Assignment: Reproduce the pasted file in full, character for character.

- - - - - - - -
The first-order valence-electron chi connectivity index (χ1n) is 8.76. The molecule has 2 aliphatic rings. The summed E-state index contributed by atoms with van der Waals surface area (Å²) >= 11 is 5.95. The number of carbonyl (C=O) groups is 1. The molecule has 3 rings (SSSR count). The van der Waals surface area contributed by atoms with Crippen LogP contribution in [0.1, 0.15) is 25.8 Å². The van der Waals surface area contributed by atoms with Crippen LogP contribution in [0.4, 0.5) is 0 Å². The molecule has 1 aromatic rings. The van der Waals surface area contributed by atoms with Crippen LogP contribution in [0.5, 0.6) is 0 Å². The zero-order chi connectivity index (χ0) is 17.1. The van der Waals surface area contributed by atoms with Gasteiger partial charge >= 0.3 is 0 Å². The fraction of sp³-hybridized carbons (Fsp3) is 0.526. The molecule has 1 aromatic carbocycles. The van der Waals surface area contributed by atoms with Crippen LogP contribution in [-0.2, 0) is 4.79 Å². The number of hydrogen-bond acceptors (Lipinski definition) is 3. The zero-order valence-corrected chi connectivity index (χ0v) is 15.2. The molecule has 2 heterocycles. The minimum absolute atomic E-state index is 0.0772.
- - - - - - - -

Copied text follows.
The first-order valence-electron chi connectivity index (χ1n) is 8.76. The molecule has 2 aliphatic rings. The summed E-state index contributed by atoms with van der Waals surface area (Å²) >= 11 is 5.95. The number of carbonyl (C=O) groups is 1. The molecule has 3 rings (SSSR count). The van der Waals surface area contributed by atoms with Crippen LogP contribution in [0.1, 0.15) is 25.8 Å². The van der Waals surface area contributed by atoms with Crippen LogP contribution in [0.4, 0.5) is 0 Å². The molecule has 1 aromatic rings. The van der Waals surface area contributed by atoms with Crippen LogP contribution in [0.5, 0.6) is 0 Å². The zero-order chi connectivity index (χ0) is 17.1. The van der Waals surface area contributed by atoms with Gasteiger partial charge >= 0.3 is 0 Å². The fraction of sp³-hybridized carbons (Fsp3) is 0.526. The molecule has 1 aromatic carbocycles. The van der Waals surface area contributed by atoms with Crippen LogP contribution in [-0.2, 0) is 4.79 Å². The number of hydrogen-bond acceptors (Lipinski definition) is 3. The zero-order valence-corrected chi connectivity index (χ0v) is 15.2. The molecule has 2 heterocycles. The minimum absolute atomic E-state index is 0.0772.